May 3rd, 2016 (Ritwik Roy). A 2.42-metre whale died after it got stranded at Red Bluff on Saturday. Authorities believe that the whale is a rare dwarf sperm whale and not the commonly seen pygmy sperm whale. The unique species has never been seen before in Victoria.
Stranded whales have been found though in the Northern Territory, New South Wales, Tasmania, South Australia and Western Australia. A dwarf sperm whale, like a shark, has a distinctive underslung jaw. It is small and robust in side.
A confirmed case of dwarf sperm whale live sighting was recorded in 2006 in South Australia. Victorian environment department’s fire burning crews were called in to carry the dead whale away from the beach. The crew was working on fuel reduction burns in the area.
“It’s leading us towards a dwarf sperm whale rather than the more commonly encountered dwarf pygmy whale. But we’ll get confirmation of that as we go with the genetics or the scalp,” Tony Mitchell, Department of Environment, Land, Water and Planning biodiversity officer, told the ABC.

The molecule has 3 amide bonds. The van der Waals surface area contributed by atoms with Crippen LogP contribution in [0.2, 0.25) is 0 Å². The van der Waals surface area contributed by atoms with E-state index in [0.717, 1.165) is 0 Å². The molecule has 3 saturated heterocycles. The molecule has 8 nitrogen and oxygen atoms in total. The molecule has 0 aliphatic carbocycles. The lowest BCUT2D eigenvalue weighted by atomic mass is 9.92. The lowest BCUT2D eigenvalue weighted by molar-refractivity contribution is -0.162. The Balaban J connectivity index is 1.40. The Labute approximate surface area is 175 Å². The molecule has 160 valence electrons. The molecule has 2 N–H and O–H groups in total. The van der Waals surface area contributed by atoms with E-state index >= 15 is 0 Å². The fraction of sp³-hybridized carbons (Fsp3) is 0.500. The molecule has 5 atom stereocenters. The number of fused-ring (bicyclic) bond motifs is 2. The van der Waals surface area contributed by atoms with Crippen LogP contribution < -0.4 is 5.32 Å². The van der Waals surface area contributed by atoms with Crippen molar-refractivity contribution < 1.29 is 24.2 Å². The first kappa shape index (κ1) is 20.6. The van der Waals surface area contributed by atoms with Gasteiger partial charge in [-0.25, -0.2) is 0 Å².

Another small whale was also found stranded in Gippsland in eastern Victoria on Monday near Wonthaggi. Museum Victoria is looking into the matter and trying to find out any connection between the two whales. These whales have a very low chance of survival once they hit the beach. The two whales may have washed ashore due to lack of food, starvation or changes in water currents and weather.
Melbourne Museum scientists will conduct further testing and take the previous whale away for their collection. Once the dead whale arrives, senior curator of mammals at Museum Victoria, Dr. Kevin Rowe, will be able to confirm whether the whale is the rare dwarf sperm whale. Dwarf sperm whales are smaller than dolphins and are the smallest of the whales.
“[Dwarf sperm whales] are closely related to sperm whales, but they are uniquely different; you can’t really mistake them,” said Mitchell.